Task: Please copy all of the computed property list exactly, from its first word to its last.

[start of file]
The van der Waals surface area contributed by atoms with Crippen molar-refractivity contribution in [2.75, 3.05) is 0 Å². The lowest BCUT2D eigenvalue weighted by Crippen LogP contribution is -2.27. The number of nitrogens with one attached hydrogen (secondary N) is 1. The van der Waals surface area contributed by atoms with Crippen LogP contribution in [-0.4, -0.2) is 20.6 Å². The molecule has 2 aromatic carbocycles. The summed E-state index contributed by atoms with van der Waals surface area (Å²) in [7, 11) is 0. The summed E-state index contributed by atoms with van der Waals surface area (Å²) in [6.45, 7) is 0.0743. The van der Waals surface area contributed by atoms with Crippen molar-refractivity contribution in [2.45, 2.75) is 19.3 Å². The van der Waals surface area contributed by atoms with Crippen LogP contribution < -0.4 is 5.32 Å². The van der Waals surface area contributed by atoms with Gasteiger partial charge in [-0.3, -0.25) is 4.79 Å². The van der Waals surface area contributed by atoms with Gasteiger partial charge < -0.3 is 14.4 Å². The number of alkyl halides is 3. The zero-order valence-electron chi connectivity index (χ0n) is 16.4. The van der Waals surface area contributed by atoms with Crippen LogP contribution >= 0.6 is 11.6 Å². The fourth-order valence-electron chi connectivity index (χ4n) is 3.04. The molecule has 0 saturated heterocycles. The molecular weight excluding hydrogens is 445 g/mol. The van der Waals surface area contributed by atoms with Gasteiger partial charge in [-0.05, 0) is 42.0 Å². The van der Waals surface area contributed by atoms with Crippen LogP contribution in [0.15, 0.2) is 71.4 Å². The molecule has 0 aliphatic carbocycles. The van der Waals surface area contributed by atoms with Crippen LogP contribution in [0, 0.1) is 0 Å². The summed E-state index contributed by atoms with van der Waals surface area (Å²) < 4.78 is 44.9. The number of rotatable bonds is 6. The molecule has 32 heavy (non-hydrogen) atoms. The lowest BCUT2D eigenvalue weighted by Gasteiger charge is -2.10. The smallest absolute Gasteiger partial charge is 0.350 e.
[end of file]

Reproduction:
The van der Waals surface area contributed by atoms with Crippen molar-refractivity contribution in [2.75, 3.05) is 0 Å². The lowest BCUT2D eigenvalue weighted by Crippen LogP contribution is -2.27. The number of nitrogens with one attached hydrogen (secondary N) is 1. The van der Waals surface area contributed by atoms with Crippen LogP contribution in [-0.4, -0.2) is 20.6 Å². The molecule has 2 aromatic carbocycles. The summed E-state index contributed by atoms with van der Waals surface area (Å²) in [7, 11) is 0. The summed E-state index contributed by atoms with van der Waals surface area (Å²) in [6.45, 7) is 0.0743. The van der Waals surface area contributed by atoms with Crippen molar-refractivity contribution in [2.45, 2.75) is 19.3 Å². The van der Waals surface area contributed by atoms with Crippen LogP contribution < -0.4 is 5.32 Å². The van der Waals surface area contributed by atoms with Gasteiger partial charge in [-0.3, -0.25) is 4.79 Å². The van der Waals surface area contributed by atoms with Gasteiger partial charge < -0.3 is 14.4 Å². The number of alkyl halides is 3. The zero-order valence-electron chi connectivity index (χ0n) is 16.4. The van der Waals surface area contributed by atoms with Crippen LogP contribution >= 0.6 is 11.6 Å². The fourth-order valence-electron chi connectivity index (χ4n) is 3.04. The molecule has 0 saturated heterocycles. The molecular weight excluding hydrogens is 445 g/mol. The van der Waals surface area contributed by atoms with Gasteiger partial charge in [-0.05, 0) is 42.0 Å². The van der Waals surface area contributed by atoms with Crippen LogP contribution in [0.15, 0.2) is 71.4 Å². The molecule has 0 aliphatic carbocycles. The van der Waals surface area contributed by atoms with Crippen LogP contribution in [0, 0.1) is 0 Å². The summed E-state index contributed by atoms with van der Waals surface area (Å²) < 4.78 is 44.9. The number of rotatable bonds is 6. The molecule has 32 heavy (non-hydrogen) atoms. The lowest BCUT2D eigenvalue weighted by Gasteiger charge is -2.10. The smallest absolute Gasteiger partial charge is 0.350 e.